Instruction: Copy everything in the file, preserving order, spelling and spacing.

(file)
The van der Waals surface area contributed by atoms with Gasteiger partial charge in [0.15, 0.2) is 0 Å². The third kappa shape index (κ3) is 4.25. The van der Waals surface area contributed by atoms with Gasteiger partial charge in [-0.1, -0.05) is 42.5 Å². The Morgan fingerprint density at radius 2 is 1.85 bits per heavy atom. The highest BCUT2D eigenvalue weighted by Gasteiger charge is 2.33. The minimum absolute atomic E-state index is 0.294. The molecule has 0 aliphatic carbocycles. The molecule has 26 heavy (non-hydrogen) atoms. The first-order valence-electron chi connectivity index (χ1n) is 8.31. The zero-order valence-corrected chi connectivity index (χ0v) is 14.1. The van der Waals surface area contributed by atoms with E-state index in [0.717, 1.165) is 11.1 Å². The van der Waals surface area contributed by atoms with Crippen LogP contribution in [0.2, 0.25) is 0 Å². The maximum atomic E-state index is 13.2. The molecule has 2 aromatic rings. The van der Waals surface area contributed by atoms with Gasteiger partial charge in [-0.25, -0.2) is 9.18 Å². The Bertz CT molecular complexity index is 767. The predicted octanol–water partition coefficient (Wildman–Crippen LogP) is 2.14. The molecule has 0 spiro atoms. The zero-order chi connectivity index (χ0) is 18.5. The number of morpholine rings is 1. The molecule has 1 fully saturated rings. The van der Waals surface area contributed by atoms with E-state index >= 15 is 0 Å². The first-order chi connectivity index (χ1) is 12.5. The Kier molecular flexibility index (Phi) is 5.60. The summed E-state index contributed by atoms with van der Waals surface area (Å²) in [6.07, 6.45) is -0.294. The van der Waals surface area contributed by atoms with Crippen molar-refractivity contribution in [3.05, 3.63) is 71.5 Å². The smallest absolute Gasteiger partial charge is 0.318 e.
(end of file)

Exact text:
The van der Waals surface area contributed by atoms with Gasteiger partial charge in [0.15, 0.2) is 0 Å². The third kappa shape index (κ3) is 4.25. The van der Waals surface area contributed by atoms with Gasteiger partial charge in [-0.1, -0.05) is 42.5 Å². The Morgan fingerprint density at radius 2 is 1.85 bits per heavy atom. The highest BCUT2D eigenvalue weighted by Gasteiger charge is 2.33. The minimum absolute atomic E-state index is 0.294. The molecule has 0 aliphatic carbocycles. The molecule has 26 heavy (non-hydrogen) atoms. The first-order valence-electron chi connectivity index (χ1n) is 8.31. The zero-order valence-corrected chi connectivity index (χ0v) is 14.1. The van der Waals surface area contributed by atoms with E-state index in [0.717, 1.165) is 11.1 Å². The van der Waals surface area contributed by atoms with Crippen LogP contribution in [0.2, 0.25) is 0 Å². The maximum atomic E-state index is 13.2. The molecule has 2 aromatic rings. The van der Waals surface area contributed by atoms with Gasteiger partial charge in [-0.25, -0.2) is 9.18 Å². The Bertz CT molecular complexity index is 767. The predicted octanol–water partition coefficient (Wildman–Crippen LogP) is 2.14. The molecule has 0 spiro atoms. The zero-order chi connectivity index (χ0) is 18.5. The number of morpholine rings is 1. The molecule has 1 fully saturated rings. The van der Waals surface area contributed by atoms with E-state index >= 15 is 0 Å². The first-order chi connectivity index (χ1) is 12.5. The Kier molecular flexibility index (Phi) is 5.60. The summed E-state index contributed by atoms with van der Waals surface area (Å²) in [6.07, 6.45) is -0.294. The van der Waals surface area contributed by atoms with Crippen molar-refractivity contribution in [3.05, 3.63) is 71.5 Å². The smallest absolute Gasteiger partial charge is 0.318 e.